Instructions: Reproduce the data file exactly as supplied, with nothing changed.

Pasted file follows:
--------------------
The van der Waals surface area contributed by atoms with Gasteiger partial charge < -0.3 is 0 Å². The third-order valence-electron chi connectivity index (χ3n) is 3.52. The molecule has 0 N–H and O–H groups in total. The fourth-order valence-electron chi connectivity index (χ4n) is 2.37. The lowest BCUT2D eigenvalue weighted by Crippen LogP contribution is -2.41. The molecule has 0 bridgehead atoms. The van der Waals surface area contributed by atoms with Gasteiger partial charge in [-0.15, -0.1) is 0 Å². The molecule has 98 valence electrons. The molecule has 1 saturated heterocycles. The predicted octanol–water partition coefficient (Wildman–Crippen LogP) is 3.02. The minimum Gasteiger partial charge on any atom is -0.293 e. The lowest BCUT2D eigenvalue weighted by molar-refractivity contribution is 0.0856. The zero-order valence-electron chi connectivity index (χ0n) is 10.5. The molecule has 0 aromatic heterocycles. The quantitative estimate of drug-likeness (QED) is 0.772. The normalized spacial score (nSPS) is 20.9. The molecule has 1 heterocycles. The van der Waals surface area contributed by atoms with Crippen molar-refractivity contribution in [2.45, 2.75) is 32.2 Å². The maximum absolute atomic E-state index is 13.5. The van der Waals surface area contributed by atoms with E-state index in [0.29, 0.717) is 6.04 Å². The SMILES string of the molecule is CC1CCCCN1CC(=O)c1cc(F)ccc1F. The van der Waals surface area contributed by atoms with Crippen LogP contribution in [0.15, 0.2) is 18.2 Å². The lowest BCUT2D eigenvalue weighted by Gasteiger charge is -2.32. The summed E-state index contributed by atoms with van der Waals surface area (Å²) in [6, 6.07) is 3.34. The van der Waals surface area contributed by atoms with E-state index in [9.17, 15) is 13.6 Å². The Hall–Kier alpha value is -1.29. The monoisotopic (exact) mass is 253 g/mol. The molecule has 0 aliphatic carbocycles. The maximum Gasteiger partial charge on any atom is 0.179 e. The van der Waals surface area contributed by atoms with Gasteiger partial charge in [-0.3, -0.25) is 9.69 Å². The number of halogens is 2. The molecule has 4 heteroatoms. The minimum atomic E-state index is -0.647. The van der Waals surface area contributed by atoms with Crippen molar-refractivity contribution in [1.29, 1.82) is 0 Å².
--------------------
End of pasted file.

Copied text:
The van der Waals surface area contributed by atoms with Gasteiger partial charge < -0.3 is 0 Å². The third-order valence-electron chi connectivity index (χ3n) is 3.52. The molecule has 0 N–H and O–H groups in total. The fourth-order valence-electron chi connectivity index (χ4n) is 2.37. The lowest BCUT2D eigenvalue weighted by Crippen LogP contribution is -2.41. The molecule has 0 bridgehead atoms. The van der Waals surface area contributed by atoms with Gasteiger partial charge in [-0.15, -0.1) is 0 Å². The molecule has 98 valence electrons. The molecule has 1 saturated heterocycles. The predicted octanol–water partition coefficient (Wildman–Crippen LogP) is 3.02. The minimum Gasteiger partial charge on any atom is -0.293 e. The lowest BCUT2D eigenvalue weighted by molar-refractivity contribution is 0.0856. The zero-order valence-electron chi connectivity index (χ0n) is 10.5. The molecule has 0 aromatic heterocycles. The quantitative estimate of drug-likeness (QED) is 0.772. The normalized spacial score (nSPS) is 20.9. The molecule has 1 heterocycles. The van der Waals surface area contributed by atoms with Crippen molar-refractivity contribution in [2.45, 2.75) is 32.2 Å². The maximum absolute atomic E-state index is 13.5. The van der Waals surface area contributed by atoms with E-state index in [0.29, 0.717) is 6.04 Å². The SMILES string of the molecule is CC1CCCCN1CC(=O)c1cc(F)ccc1F. The van der Waals surface area contributed by atoms with Crippen LogP contribution in [0.15, 0.2) is 18.2 Å². The lowest BCUT2D eigenvalue weighted by Gasteiger charge is -2.32. The summed E-state index contributed by atoms with van der Waals surface area (Å²) in [6, 6.07) is 3.34. The van der Waals surface area contributed by atoms with E-state index in [9.17, 15) is 13.6 Å². The Hall–Kier alpha value is -1.29. The monoisotopic (exact) mass is 253 g/mol. The molecule has 0 aliphatic carbocycles. The maximum Gasteiger partial charge on any atom is 0.179 e. The van der Waals surface area contributed by atoms with Gasteiger partial charge in [-0.3, -0.25) is 9.69 Å². The number of halogens is 2. The molecule has 4 heteroatoms. The minimum atomic E-state index is -0.647. The van der Waals surface area contributed by atoms with Crippen molar-refractivity contribution in [1.29, 1.82) is 0 Å².